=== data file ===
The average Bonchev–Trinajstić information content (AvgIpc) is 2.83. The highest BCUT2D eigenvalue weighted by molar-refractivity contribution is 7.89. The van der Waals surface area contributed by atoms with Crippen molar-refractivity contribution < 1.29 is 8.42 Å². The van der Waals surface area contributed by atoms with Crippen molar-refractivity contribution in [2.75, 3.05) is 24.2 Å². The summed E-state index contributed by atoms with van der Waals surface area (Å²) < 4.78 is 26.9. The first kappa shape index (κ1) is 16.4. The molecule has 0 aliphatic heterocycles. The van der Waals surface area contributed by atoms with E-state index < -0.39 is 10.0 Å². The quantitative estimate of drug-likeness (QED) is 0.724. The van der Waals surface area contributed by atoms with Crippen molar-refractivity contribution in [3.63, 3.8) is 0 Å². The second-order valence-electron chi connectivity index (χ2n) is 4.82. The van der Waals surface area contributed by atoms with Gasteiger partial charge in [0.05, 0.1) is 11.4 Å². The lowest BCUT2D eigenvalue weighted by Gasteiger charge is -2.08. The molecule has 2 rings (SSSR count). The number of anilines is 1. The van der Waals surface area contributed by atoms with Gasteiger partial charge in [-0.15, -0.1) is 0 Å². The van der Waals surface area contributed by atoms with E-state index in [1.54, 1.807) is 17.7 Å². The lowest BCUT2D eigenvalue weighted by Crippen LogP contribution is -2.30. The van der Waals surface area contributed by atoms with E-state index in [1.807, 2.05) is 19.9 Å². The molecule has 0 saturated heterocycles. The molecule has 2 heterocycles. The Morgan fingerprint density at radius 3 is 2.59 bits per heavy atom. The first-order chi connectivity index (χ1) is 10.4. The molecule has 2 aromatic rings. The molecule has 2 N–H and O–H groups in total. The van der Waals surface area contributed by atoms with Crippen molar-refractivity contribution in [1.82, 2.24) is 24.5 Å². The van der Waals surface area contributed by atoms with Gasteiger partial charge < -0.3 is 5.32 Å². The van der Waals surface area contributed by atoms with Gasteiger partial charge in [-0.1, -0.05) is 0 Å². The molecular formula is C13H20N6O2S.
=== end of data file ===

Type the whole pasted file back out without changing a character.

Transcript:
The average Bonchev–Trinajstić information content (AvgIpc) is 2.83. The highest BCUT2D eigenvalue weighted by molar-refractivity contribution is 7.89. The van der Waals surface area contributed by atoms with Crippen molar-refractivity contribution < 1.29 is 8.42 Å². The van der Waals surface area contributed by atoms with Crippen molar-refractivity contribution in [2.75, 3.05) is 24.2 Å². The summed E-state index contributed by atoms with van der Waals surface area (Å²) < 4.78 is 26.9. The first kappa shape index (κ1) is 16.4. The molecule has 0 aliphatic heterocycles. The van der Waals surface area contributed by atoms with E-state index < -0.39 is 10.0 Å². The quantitative estimate of drug-likeness (QED) is 0.724. The van der Waals surface area contributed by atoms with Crippen molar-refractivity contribution in [3.63, 3.8) is 0 Å². The second-order valence-electron chi connectivity index (χ2n) is 4.82. The van der Waals surface area contributed by atoms with Gasteiger partial charge in [0.05, 0.1) is 11.4 Å². The lowest BCUT2D eigenvalue weighted by Gasteiger charge is -2.08. The molecule has 2 rings (SSSR count). The number of anilines is 1. The van der Waals surface area contributed by atoms with Gasteiger partial charge in [-0.15, -0.1) is 0 Å². The van der Waals surface area contributed by atoms with E-state index in [1.54, 1.807) is 17.7 Å². The lowest BCUT2D eigenvalue weighted by Crippen LogP contribution is -2.30. The van der Waals surface area contributed by atoms with E-state index in [1.807, 2.05) is 19.9 Å². The molecule has 0 saturated heterocycles. The molecule has 2 heterocycles. The Morgan fingerprint density at radius 3 is 2.59 bits per heavy atom. The first-order chi connectivity index (χ1) is 10.4. The molecule has 2 aromatic rings. The molecule has 2 N–H and O–H groups in total. The van der Waals surface area contributed by atoms with Crippen molar-refractivity contribution in [1.82, 2.24) is 24.5 Å². The van der Waals surface area contributed by atoms with Gasteiger partial charge < -0.3 is 5.32 Å². The van der Waals surface area contributed by atoms with Gasteiger partial charge in [-0.1, -0.05) is 0 Å². The molecular formula is C13H20N6O2S.